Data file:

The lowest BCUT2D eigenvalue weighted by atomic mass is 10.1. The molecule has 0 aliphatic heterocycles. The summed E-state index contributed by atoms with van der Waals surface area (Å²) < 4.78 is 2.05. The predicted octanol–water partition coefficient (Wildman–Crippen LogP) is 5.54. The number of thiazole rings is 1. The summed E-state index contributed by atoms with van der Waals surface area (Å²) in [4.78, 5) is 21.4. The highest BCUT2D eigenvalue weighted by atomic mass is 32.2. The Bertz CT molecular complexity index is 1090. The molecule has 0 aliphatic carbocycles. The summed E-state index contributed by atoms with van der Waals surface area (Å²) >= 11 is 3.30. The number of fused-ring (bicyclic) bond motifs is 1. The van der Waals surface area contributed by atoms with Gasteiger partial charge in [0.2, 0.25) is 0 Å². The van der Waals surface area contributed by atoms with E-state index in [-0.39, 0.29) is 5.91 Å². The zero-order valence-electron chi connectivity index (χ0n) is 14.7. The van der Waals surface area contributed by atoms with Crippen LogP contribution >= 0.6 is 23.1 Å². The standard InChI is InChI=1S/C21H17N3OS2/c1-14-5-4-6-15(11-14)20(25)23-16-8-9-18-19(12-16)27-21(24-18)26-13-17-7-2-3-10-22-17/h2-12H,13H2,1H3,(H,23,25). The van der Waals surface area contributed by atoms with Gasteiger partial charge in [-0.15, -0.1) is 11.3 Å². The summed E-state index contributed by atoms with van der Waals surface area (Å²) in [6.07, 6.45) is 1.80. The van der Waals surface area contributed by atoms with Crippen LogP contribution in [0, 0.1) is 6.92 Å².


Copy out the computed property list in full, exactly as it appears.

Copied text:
The lowest BCUT2D eigenvalue weighted by atomic mass is 10.1. The molecule has 0 aliphatic heterocycles. The summed E-state index contributed by atoms with van der Waals surface area (Å²) < 4.78 is 2.05. The predicted octanol–water partition coefficient (Wildman–Crippen LogP) is 5.54. The number of thiazole rings is 1. The summed E-state index contributed by atoms with van der Waals surface area (Å²) in [4.78, 5) is 21.4. The highest BCUT2D eigenvalue weighted by atomic mass is 32.2. The Bertz CT molecular complexity index is 1090. The molecule has 0 aliphatic carbocycles. The summed E-state index contributed by atoms with van der Waals surface area (Å²) >= 11 is 3.30. The number of fused-ring (bicyclic) bond motifs is 1. The van der Waals surface area contributed by atoms with Gasteiger partial charge in [0.2, 0.25) is 0 Å². The van der Waals surface area contributed by atoms with E-state index in [-0.39, 0.29) is 5.91 Å². The zero-order valence-electron chi connectivity index (χ0n) is 14.7. The van der Waals surface area contributed by atoms with Crippen LogP contribution >= 0.6 is 23.1 Å². The standard InChI is InChI=1S/C21H17N3OS2/c1-14-5-4-6-15(11-14)20(25)23-16-8-9-18-19(12-16)27-21(24-18)26-13-17-7-2-3-10-22-17/h2-12H,13H2,1H3,(H,23,25). The van der Waals surface area contributed by atoms with Gasteiger partial charge in [-0.15, -0.1) is 11.3 Å². The summed E-state index contributed by atoms with van der Waals surface area (Å²) in [6.07, 6.45) is 1.80. The van der Waals surface area contributed by atoms with Crippen LogP contribution in [0, 0.1) is 6.92 Å².